7 thoughts on “Adventures in Online Dating (and the Characters You’re Likely to Find Along the Way)

  1. Anonymous

    How about the person that doesn't want anyone else to find out they are doing online dating? I would say it is similar to the "Just trying this out" person with one major difference, they are trying it out because they want to truly find someone but for the still unfounded stigma of it wants to keep it a secret. Even after they meet someone and start dating. What are your thoughts on that?

  2. Brett Bloemendaal

    You mean kind of like the person that comments on a blog post under the name "Anonymous?" Just kidding 🙂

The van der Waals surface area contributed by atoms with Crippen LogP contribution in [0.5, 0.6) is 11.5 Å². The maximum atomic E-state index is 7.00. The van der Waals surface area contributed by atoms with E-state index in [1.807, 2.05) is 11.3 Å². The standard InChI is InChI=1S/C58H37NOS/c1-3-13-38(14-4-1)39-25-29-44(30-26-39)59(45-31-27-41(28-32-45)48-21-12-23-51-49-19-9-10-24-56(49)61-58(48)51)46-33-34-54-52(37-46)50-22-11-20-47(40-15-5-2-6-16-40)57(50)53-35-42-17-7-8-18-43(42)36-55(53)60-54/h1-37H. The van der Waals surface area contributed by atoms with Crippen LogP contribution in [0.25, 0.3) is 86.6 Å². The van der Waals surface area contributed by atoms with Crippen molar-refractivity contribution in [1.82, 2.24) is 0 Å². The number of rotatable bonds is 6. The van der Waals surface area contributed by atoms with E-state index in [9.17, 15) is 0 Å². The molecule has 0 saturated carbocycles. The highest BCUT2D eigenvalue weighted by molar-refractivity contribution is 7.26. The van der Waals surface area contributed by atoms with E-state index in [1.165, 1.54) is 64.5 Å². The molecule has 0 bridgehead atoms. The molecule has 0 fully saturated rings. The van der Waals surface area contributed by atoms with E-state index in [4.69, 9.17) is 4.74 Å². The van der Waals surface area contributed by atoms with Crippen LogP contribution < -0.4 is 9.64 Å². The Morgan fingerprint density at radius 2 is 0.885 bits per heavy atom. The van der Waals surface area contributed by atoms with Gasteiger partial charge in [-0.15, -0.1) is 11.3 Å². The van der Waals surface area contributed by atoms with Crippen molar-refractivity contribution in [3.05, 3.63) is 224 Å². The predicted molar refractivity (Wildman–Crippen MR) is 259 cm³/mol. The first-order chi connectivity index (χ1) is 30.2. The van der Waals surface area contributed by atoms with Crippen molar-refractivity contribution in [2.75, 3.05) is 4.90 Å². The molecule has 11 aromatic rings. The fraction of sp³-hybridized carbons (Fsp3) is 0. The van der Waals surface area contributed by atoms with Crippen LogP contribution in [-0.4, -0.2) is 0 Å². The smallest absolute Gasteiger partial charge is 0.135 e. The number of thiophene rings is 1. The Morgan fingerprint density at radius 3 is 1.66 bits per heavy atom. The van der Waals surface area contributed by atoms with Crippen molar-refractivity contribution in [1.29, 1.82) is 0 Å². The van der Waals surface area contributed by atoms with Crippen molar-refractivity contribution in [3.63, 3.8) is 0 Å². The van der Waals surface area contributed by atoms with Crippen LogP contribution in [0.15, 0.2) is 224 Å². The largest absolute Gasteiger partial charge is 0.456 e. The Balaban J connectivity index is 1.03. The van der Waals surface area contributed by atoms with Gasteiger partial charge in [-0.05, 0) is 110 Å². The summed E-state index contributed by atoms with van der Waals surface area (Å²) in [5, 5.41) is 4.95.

Anyway, yeah, I think that's totally a reality for some people. The problem is that I'm not sure how you would identify them when you read their profile, so it's hard for me to give any examples of them just by seeing them on any of the websites. Unless you're saying they give some distinct signs of not wanting to be known or fake pictures or something?

    For what it's worth, and I probably should have elaborated more on this, I also think the "Just Trying This Out" person truly wants to find someone online too, they just don't want you to know that, or they somehow feel ashamed about it within themselves, so they put in those distractions and justifications. In that way they're really quite close to the person you described, I think, but correct me if I'm wrong.

    Appreciate the thoughts!

  3. Anonymous

    I would say ashamed is not the right word, but more being able to be accepted when asked how you met to the mass generational gap that might not fully grasp a "love at first sight" cute way of meeting.